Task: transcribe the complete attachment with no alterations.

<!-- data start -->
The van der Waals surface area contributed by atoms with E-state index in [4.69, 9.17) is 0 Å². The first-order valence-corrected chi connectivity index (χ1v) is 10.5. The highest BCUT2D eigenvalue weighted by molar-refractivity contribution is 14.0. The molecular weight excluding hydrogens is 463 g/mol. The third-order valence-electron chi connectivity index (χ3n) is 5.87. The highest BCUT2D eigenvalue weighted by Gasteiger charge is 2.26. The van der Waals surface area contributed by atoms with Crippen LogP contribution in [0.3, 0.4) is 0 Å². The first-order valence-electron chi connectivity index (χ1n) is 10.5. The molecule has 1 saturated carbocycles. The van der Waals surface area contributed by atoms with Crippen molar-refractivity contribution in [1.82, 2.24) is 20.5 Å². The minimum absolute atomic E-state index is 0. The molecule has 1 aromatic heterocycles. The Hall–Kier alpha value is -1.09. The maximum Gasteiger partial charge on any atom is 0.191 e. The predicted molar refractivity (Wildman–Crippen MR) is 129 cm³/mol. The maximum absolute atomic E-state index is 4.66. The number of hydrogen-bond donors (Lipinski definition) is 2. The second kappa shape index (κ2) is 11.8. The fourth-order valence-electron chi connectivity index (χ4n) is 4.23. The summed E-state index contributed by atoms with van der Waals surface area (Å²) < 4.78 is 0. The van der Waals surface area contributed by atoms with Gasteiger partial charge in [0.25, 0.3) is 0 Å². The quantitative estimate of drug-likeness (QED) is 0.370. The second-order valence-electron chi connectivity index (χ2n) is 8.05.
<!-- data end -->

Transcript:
The van der Waals surface area contributed by atoms with E-state index in [4.69, 9.17) is 0 Å². The first-order valence-corrected chi connectivity index (χ1v) is 10.5. The highest BCUT2D eigenvalue weighted by molar-refractivity contribution is 14.0. The molecular weight excluding hydrogens is 463 g/mol. The third-order valence-electron chi connectivity index (χ3n) is 5.87. The highest BCUT2D eigenvalue weighted by Gasteiger charge is 2.26. The van der Waals surface area contributed by atoms with Crippen LogP contribution in [0.3, 0.4) is 0 Å². The first-order valence-electron chi connectivity index (χ1n) is 10.5. The molecule has 1 saturated carbocycles. The van der Waals surface area contributed by atoms with Crippen molar-refractivity contribution in [1.82, 2.24) is 20.5 Å². The minimum absolute atomic E-state index is 0. The molecule has 1 aromatic heterocycles. The Hall–Kier alpha value is -1.09. The maximum Gasteiger partial charge on any atom is 0.191 e. The predicted molar refractivity (Wildman–Crippen MR) is 129 cm³/mol. The maximum absolute atomic E-state index is 4.66. The number of hydrogen-bond donors (Lipinski definition) is 2. The second kappa shape index (κ2) is 11.8. The fourth-order valence-electron chi connectivity index (χ4n) is 4.23. The summed E-state index contributed by atoms with van der Waals surface area (Å²) < 4.78 is 0. The van der Waals surface area contributed by atoms with Gasteiger partial charge in [0.25, 0.3) is 0 Å². The quantitative estimate of drug-likeness (QED) is 0.370. The second-order valence-electron chi connectivity index (χ2n) is 8.05.